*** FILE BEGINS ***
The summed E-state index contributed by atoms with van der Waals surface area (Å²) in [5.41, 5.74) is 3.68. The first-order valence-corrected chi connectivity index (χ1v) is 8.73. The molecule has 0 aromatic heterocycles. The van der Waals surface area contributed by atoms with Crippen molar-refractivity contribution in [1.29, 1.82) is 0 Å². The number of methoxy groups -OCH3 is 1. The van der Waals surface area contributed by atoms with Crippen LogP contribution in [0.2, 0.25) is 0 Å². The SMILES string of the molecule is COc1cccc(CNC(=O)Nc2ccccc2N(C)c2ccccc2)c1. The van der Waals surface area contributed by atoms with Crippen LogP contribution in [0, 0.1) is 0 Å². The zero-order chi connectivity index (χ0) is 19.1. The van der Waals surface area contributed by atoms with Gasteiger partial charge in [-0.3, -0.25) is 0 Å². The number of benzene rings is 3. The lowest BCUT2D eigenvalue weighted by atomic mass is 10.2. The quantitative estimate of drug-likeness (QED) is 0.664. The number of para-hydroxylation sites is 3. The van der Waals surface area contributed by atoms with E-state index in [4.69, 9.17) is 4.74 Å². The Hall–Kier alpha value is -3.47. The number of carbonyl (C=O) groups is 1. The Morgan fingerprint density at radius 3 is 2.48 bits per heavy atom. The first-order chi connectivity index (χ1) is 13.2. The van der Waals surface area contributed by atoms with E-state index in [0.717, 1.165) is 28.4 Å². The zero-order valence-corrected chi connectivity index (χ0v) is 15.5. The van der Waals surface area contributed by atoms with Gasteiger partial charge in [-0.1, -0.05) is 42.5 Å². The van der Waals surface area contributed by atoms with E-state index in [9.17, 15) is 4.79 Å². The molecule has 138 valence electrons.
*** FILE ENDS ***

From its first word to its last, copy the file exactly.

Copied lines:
The summed E-state index contributed by atoms with van der Waals surface area (Å²) in [5.41, 5.74) is 3.68. The first-order valence-corrected chi connectivity index (χ1v) is 8.73. The molecule has 0 aromatic heterocycles. The van der Waals surface area contributed by atoms with Crippen molar-refractivity contribution in [1.29, 1.82) is 0 Å². The number of methoxy groups -OCH3 is 1. The van der Waals surface area contributed by atoms with Crippen LogP contribution in [0.2, 0.25) is 0 Å². The SMILES string of the molecule is COc1cccc(CNC(=O)Nc2ccccc2N(C)c2ccccc2)c1. The van der Waals surface area contributed by atoms with Crippen LogP contribution in [0, 0.1) is 0 Å². The zero-order chi connectivity index (χ0) is 19.1. The van der Waals surface area contributed by atoms with Gasteiger partial charge in [-0.3, -0.25) is 0 Å². The number of benzene rings is 3. The lowest BCUT2D eigenvalue weighted by atomic mass is 10.2. The quantitative estimate of drug-likeness (QED) is 0.664. The number of para-hydroxylation sites is 3. The van der Waals surface area contributed by atoms with E-state index in [4.69, 9.17) is 4.74 Å². The Hall–Kier alpha value is -3.47. The number of carbonyl (C=O) groups is 1. The Morgan fingerprint density at radius 3 is 2.48 bits per heavy atom. The first-order chi connectivity index (χ1) is 13.2. The van der Waals surface area contributed by atoms with E-state index in [0.717, 1.165) is 28.4 Å². The zero-order valence-corrected chi connectivity index (χ0v) is 15.5. The van der Waals surface area contributed by atoms with Gasteiger partial charge in [-0.1, -0.05) is 42.5 Å². The van der Waals surface area contributed by atoms with E-state index in [9.17, 15) is 4.79 Å². The molecule has 138 valence electrons.